Summer’s here and war is all around. Or, as the great Bob Marley put it, Everywhere is War. The commemorations of Memorial Day, Flag Day and Independence Day are all presented as celebrations of our war dead, symbols of the freedoms we love so dearly and seek to export to the rest of the world and, perhaps most important, the unquestioned rightness of our cause.
In a deeper, sadder, reality, the celebrations are of imperialist war, with the talk about the hallowed dead covering the murderous nature of US foreign policy. Ritualistically celebrating the dead – note that the dead celebrated are just the American dead, not any of the millions killed by US aggression or by its client states – is designed to render anyone who asks the wrong questions a traitor or a terrorist. That US troops are involved in war crimes and that polished, well-educated men like Barack Obama are war criminals is unthinkable. War criminals look like Osama bin-Laden, Saddam Hussein and those other nasty people far away, over there.
It’s also the summer of the centennial of the start of what was once known as the Great War, the greatest blood-letting in history except for that of the Second Great War barely two decades later. Of one thing we can be sure, the lessons drawn from mainstream discussions of World War I will be all the wrong ones – particularly neglecting to draw any poignant conclusions between WWI and, say, our current Worldwide War. Worse, the spectacle of the intelligentsia waxing eloquent about the horrors of World War I, while unflinchingly cheering on the warmakers in Washington, will be accepted by one and all as perfectly reasonable – as beyond discussion, in fact.
In recent weeks, meanwhile, mainstream commentators have been shocked – shocked! – to discover that things in Iraq are not all right. Who knew that an invasion predicated on lies of weapons of mass destruction and Saddam’s love for bin Laden, designed to secure control of massive oil supplies, would go wrong? The political class didn’t, or at least they pretended they didn’t, but millions around the world who demonstrated against the invasion before it was launched did, underscoring that a US invasion would fuel sectarian divisions and violence, precisely as has happened. Al-Qaeda, which did not exist in Iraq prior to the invasion, now flourishes while an offshoot, the Islamist State of Iraq and Syria (ISIS) rampages throughout the country.
The response of many in the US political class, naturally, is for more war. Apparently preferring violence over diplomacy, Obama has sent a strike force to Iraq, which grows larger by the day. Whether the people of the US can come together as we did last summer when we prevented Obama from attacking Syria remains to be seen – but we must at least try.
Also on the war front is the Veterans Affairs’ disgraceful neglect of ex-soldiers in need of medical care, as Sen. Tom Coburn’s report finds bad VA care may have resulted in the deaths of more than one thousand veterans. At the same time, political elites are blocking decent benefits for veterans while happily purchasing malfunctioning F-35 aircraft from Lockheed Martin at about $200 million a pop. It is especially outrageous that those most enthusiastic about the illegal Bush-Cheney invasions, the reductions to the VA’s budgets and the tax cuts for the one percent now pretend they care about soldiers.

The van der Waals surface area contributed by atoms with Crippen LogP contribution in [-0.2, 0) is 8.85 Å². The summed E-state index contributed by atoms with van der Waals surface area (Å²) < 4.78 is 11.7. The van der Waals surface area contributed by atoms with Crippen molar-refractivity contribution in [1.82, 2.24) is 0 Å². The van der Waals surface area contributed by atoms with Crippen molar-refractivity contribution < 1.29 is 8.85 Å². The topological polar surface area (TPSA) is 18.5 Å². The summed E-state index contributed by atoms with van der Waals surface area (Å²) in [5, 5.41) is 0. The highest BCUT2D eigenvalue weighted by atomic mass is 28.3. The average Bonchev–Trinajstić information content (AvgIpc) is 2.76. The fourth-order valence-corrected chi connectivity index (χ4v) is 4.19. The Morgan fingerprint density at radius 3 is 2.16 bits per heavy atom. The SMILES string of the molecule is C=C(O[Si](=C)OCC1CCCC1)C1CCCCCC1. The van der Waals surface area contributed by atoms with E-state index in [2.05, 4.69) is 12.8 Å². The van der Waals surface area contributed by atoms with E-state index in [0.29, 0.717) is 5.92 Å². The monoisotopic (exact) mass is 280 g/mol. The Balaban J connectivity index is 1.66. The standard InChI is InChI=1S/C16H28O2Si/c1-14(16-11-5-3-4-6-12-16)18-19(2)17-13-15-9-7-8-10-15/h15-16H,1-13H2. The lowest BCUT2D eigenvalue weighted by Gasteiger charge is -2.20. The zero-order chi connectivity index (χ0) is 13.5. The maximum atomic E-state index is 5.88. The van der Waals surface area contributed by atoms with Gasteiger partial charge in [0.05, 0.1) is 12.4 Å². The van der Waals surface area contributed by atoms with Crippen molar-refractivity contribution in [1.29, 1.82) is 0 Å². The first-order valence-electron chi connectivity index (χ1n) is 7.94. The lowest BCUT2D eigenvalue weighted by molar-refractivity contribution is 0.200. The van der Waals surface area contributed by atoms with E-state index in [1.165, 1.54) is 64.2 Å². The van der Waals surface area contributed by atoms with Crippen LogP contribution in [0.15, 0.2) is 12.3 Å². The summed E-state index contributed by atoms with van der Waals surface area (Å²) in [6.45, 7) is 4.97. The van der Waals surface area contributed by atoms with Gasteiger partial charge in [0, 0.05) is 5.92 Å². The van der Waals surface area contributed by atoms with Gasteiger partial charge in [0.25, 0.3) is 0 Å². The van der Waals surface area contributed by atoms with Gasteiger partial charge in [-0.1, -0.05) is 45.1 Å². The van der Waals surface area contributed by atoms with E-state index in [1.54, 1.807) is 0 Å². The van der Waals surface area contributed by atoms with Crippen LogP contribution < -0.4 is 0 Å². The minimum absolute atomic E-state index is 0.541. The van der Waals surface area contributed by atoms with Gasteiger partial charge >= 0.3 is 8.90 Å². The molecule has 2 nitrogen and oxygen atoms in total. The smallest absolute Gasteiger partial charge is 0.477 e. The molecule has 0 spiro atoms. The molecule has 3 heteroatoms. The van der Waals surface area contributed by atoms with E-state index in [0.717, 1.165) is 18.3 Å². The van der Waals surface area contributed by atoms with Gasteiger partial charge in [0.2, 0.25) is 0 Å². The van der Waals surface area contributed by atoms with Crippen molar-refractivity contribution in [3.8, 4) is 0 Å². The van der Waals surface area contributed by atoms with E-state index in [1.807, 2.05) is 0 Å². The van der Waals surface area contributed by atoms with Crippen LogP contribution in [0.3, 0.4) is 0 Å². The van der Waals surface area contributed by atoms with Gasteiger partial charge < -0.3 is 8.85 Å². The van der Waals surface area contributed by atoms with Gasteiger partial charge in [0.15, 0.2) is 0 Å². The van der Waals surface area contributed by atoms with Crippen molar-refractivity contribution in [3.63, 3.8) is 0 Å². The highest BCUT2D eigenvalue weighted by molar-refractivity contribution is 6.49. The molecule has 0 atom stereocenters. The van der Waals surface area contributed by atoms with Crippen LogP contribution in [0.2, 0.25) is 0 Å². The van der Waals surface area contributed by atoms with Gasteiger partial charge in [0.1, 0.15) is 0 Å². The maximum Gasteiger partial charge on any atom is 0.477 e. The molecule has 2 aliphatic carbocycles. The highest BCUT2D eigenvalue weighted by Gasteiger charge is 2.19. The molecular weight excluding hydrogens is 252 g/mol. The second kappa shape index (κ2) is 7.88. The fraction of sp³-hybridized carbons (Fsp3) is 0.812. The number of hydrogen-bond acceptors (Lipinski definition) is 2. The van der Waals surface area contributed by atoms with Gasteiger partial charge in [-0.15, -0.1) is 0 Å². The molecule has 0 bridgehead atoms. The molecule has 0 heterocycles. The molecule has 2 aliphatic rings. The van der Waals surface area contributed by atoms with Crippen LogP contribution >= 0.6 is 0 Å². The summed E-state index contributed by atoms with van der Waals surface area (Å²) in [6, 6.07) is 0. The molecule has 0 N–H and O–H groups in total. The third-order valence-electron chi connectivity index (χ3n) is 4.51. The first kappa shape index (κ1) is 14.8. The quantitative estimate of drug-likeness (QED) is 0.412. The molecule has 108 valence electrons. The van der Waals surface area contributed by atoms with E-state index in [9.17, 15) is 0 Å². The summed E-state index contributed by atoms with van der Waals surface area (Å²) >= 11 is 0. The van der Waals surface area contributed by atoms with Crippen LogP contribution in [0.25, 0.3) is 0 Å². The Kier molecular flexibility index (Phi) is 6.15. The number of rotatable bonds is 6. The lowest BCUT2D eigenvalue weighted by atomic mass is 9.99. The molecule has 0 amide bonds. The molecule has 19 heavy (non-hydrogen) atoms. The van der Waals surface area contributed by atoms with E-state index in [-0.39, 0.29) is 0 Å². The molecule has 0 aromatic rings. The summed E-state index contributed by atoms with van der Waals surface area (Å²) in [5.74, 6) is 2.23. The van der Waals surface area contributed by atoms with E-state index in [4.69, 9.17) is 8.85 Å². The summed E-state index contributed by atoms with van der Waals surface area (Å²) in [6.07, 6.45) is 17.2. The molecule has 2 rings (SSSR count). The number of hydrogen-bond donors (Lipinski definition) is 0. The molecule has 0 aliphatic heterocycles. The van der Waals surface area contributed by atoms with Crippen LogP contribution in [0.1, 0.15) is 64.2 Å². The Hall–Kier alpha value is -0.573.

Last but not least is the saga of the much-vilified Bowe Bergdhal, a heroic young man who came to see the criminal nature of the US invasion of Afghanistan. Over the past 13 years of US aggression in Iraq and Afghanistan, roughly 59,000 soldiers deserted the military – about 378 per month. The refusal of working class youth to fight wars is a ruling class nightmare and the attacks on Bergdahl show some sense of the punishment for those in uniform who dare challenge their imperatives. A decisive aspect of the movement that ended the US carnage in Southeast Asia waswidespread opposition of veterans and active duty resisters. Avoiding a repeat of such resistance is central to imperial objectives. Rather than joining in the Bowe Bergdhal lynch mob, US soldiers everywhere, not to mention those with loved ones in the military, would do well to support him.
As clearly delineated by the 1946 Nuremberg Judgment, a war of aggression, such as committed by the US against Afghanistan and Iraq, “is not only an international crime; it is the supreme international crime, differing only from all other crimes in that it contains within itself the accumulated evil of the whole.” The same standard must apply to the United States. If the allegations of treason levied on Bergdahl are true, not only was what he did proper, it was obligatory.
So, starting now and for every summer hereafter, amidst the celebratory flag-waving and speechifying that glorify war, we should celebrate and fully support Bergdahl and prisoners of conscience like Chelsea Manning. We should demand that all services that veterans require be provided, all soldiers be returned home, bases and detention centers around the world be closed, and that the US cease its campaigns of endless aggression. And as enticing as it may seem in such desperate economic times, we should counsel young people to emphatically reject the military – no matter how bleak the alternatives may be. Then, perhaps future summertime celebrations will include jubilations for the final end to global war.
Andy Piascik is a long-time activist and award-winning author who writes for CounterPunch. He can be reached at firstname.lastname@example.org.